Vanessa Baumann came to the United States expecting to learn about the American way of life.
And she did. But there was so much more than that — including that life is full of surprises and challenges.
The latest of those unexpected challenges came two weeks ago when she and her host family learned Baumann’s stay in the United States was about to end, due to the COVID-19 pandemic.
AFS, the international organization that sponsors the student foreign exchange program, informed students and host families in mid-March that it would be sending all German students home within two weeks.
“It’s been a pretty abrupt ending to our adventure that we’ve been having here,” said Julie Gilmer, a teacher at Litchfield Middle School, who with her husband, Barry, and son, Reed, made up Baumann’s American family.
That sudden ending was difficult for both the Gilmers and their foreign daughter.
“Prom, graduation … I was going to extend my stay to go to the West Coast," Baumann said. “I was going to have summer here. I feel all the fun stuff was going to be in the next four months.”
Instead, she was trying to find a way to fit several months’ worth of memories and souvenirs into one suitcase and a carry-on bag, preparing for a Chicago-to-Denmark flight Monday. And her host family, with whom she’d grown so close since moving to Litchfield in November, was working on providing her the kind of happy send-off they believed she deserved.
Baumann, who lives near Stuttgart, Germany, came to the Gilmers on Nov. 1. They were her third stop after two temporary host family stays in the metro area.
Julie and Barry Gilmer had considered hosting a foreign student at some point, but they figured it would be a few years from now. And then Julie learned at school one day of a German student who still hadn’t settled with a permanent host. The Gilmers decided to give it a shot.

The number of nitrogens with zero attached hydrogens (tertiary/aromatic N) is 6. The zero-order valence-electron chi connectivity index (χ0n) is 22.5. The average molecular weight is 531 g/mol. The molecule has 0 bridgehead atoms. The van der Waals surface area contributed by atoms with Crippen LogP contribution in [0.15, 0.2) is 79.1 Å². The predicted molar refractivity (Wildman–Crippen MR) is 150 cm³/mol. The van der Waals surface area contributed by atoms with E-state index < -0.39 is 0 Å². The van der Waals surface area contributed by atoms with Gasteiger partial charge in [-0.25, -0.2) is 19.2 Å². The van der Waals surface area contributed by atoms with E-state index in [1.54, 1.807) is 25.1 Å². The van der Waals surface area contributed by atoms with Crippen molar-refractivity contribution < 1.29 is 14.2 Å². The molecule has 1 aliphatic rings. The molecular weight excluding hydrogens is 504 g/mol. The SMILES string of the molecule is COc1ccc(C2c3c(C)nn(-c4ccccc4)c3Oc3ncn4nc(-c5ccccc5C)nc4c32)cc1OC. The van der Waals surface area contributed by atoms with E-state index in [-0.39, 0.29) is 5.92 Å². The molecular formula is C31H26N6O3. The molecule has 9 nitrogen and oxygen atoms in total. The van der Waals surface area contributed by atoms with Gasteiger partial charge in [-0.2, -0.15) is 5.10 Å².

“Our family feels like this has been such a great experience, because it’s a reminder of being connected with people in the world,” Gilmer said. “We’ve all clicked. We’ve been very fortunate with connecting, establishing a relationship with her. It’s been very comfortable.”
Baumann agreed: “I think I’ve never been bored in this family, because we always do things … a lot crazy. I would say it’s an adventure to live with them.”
Though it took longer than she might have hoped to find her way to the Gilmers and Litchfield, Baumann said she could not have been happier here.
“The best thing that could happen to me is that I had a fresh start,” she said. “I could just be me. I could find really, really, really good friends.”
And she did make many good friends, a fact evidenced by the spur-of-the-moment farewell party planned by her host family.
Julie Gilmer said that when it looked like Baumann would be called home, she began to plan a farewell. But those plans changed as rapidly as the guidance from federal and state government officials about acceptable interaction amid the COVID-19 outbreak. A party with 10 of her closest friends that met early social-distancing guidelines quickly evolved into a drive-by farewell in the Litchfield High School parking lot.
As difficult as it might seem to make that sort of setting feel warm and personal, it succeeded. Twenty to 30 cars rolled through the parking lot in about 20 minutes, each loaded with classmates, each stopping near the high school entrance were Baumann and the Gilmers accepted well-wishes.
“She was surprised,” Gilmer said of Vanessa’s reaction to the turnout. “She was overwhelmed with how many people showed up.”
“The first few cars, I felt weird, because I didn’t know what to say, but then I felt famous,” Baumann said with a laugh. “It was super cool because I got to see so many people, people I didn’t even expect to see. It was kind of like being a celebrity.”
As much as it mean for Baumann to have a chance – although an at-a-distance chance – to say goodbye to close friends and classmates, Gilmer said, the farewell probably helped others, as well.
“I think it was really important not only for her to have that closure, but also for the kids here to have that,” Gilmer said. “She meant a lot to them. Her personality was really social and energetic. A lot of kids just responded well to that. They needed to say ‘goodbye,’ too.”